Spring at last

After lunch, the clouds cleared (as forecast) and instead of rain, warm sunshine fell on Shropshire’s sodden fields. We’d better make the most of it, it may not last… The no 18 bus to Much Wenlock gets us started, on a route which we’ve chosen in the hope of avoiding the worst of the mud (by avoiding field paths, a policy that nearly caught us out on the very quiet road near Wyke). Leaving Benthall Edge (last gasp of the Wenlock Edge) we find ourselves at Benthall Hall, where it’s warm enough to sit outside, in shirt sleeves, for tea and cakes… Suitably refuelled, it’s not far home now.

Benthall Hall NT

View OS map on Streetmap http://www.streetmap.co.uk/map.srf?X=365085&Y=301511&A=Y&Z=120

Corbet Wood and Clive

There’s a low sandstone ridge north of Shrewsbury, with attractive woodlands and interesting paved and bedrock tracks. The stone here has been quarried for many years – signs warn walkers to “beware of old quarries”… We’ll follow the lower-level paths from the car park at Corbet Wood, past Grinshill to Clive, then return via the highest point, which is a fine rocky viewpoint for the hills to the south, but hardly what one would call a summit (192m, or about 630ft above sea level). It’s a pleasant walk on an afternoon when, despite the grey skies, there’s spring in the air.

View OS map on Streetmap http://www.streetmap.co.uk/map.srf?X=352040&Y=323791&A=Y&Z=120

Bog, Black Ditch and Black Rhadley

There’s barely a cloud in the blue sky – it’s a day that’s too good to waste. We’re off to The Bog, for a walk along the southern ridge of the Stiperstones to Black Rhadley, and when we get back, the Bog Centre is open for tea and cakes. What more could one ask? That was intended to be a rhetorical question, but I’ll answer it anyway: “peace and quiet” – and yes, we had that too. Despite the weather being unusually good, we saw hardly anyone else on our walk, the shooters at the range were quieter than normal and even the dogs in the kennels failed to disturb the calm (there must have been others about – the cakes had nearly all gone!).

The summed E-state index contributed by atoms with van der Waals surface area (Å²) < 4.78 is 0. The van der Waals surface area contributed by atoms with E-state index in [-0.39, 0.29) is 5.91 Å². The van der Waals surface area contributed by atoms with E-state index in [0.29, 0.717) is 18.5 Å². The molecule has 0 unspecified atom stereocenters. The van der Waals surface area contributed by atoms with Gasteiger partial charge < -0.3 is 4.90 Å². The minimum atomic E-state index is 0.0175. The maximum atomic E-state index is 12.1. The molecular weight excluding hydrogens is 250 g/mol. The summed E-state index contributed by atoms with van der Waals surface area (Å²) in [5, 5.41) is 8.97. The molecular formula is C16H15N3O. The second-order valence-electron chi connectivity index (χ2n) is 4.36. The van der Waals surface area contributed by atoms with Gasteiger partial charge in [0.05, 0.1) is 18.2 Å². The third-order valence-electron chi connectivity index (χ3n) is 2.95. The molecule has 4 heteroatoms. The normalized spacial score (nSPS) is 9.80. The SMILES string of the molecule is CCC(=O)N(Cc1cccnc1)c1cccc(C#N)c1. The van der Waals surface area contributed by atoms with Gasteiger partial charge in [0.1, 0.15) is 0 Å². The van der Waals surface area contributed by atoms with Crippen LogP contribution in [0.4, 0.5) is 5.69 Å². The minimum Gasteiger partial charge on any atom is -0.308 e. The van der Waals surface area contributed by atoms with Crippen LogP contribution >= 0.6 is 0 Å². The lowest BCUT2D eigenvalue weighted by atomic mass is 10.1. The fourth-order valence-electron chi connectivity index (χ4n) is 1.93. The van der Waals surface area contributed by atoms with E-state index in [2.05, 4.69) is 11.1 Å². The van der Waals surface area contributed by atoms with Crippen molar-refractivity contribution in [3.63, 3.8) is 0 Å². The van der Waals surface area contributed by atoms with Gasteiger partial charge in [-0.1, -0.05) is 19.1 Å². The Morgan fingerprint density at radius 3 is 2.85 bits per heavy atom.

Bog Visitor Centre

View OS map on Streetmap http://www.streetmap.co.uk/map.srf?X=335045&Y=296846&A=Y&Z=120

Dingles and dereliction

Easter Monday: an exploration of land within two or three miles of home, not normally accessible to the casual explorer. In order gain access, the permission of the various farmers and others had to be sought in advance (many thanks to Myra for doing the – er – groundwork, and to the family for wonderful and timely refreshments).

It’s unbelievably soggy underfoot, following a night of heavy rain (did I mention it’s a bank holiday?) – after seeing the forecasts earlier in the week, we’ve done remarkably well to stay fairly dry. As well as the mud, there are atmospheric remnants of the rain – a general murk and mist in the trees, adding to the melancholy of the sad, abandoned dwellings we encounter, remote from civilisation and “mod cons”. The dingle is a delight – with the added interest of a flow of natural bitumen part-way down the faint path.

Into the woods

A short walk from Ludlow. We’ve parked facing the well-known view of the town, with the castle and church prominent against the backdrop of Titterstone Clee. A cloud is casting deep shade over the castle, though the rest of the town is floodlit. Perhaps on our return?

Our walk takes us a short way along the old A49, then up to the woodland past Hucksbarn and Starvecrow. There are some fine views on this clear afternoon – until we enter the woods, by which time the cloud has thickened and the sunshine gone. There are thick plantations of conifers at first, but as we descend towards Ludlow the woodland becomes more varied and interesting.

View OS map on Streetmap http://www.streetmap.co.uk/map.srf?X=350060&Y=273470&A=Y&Z=120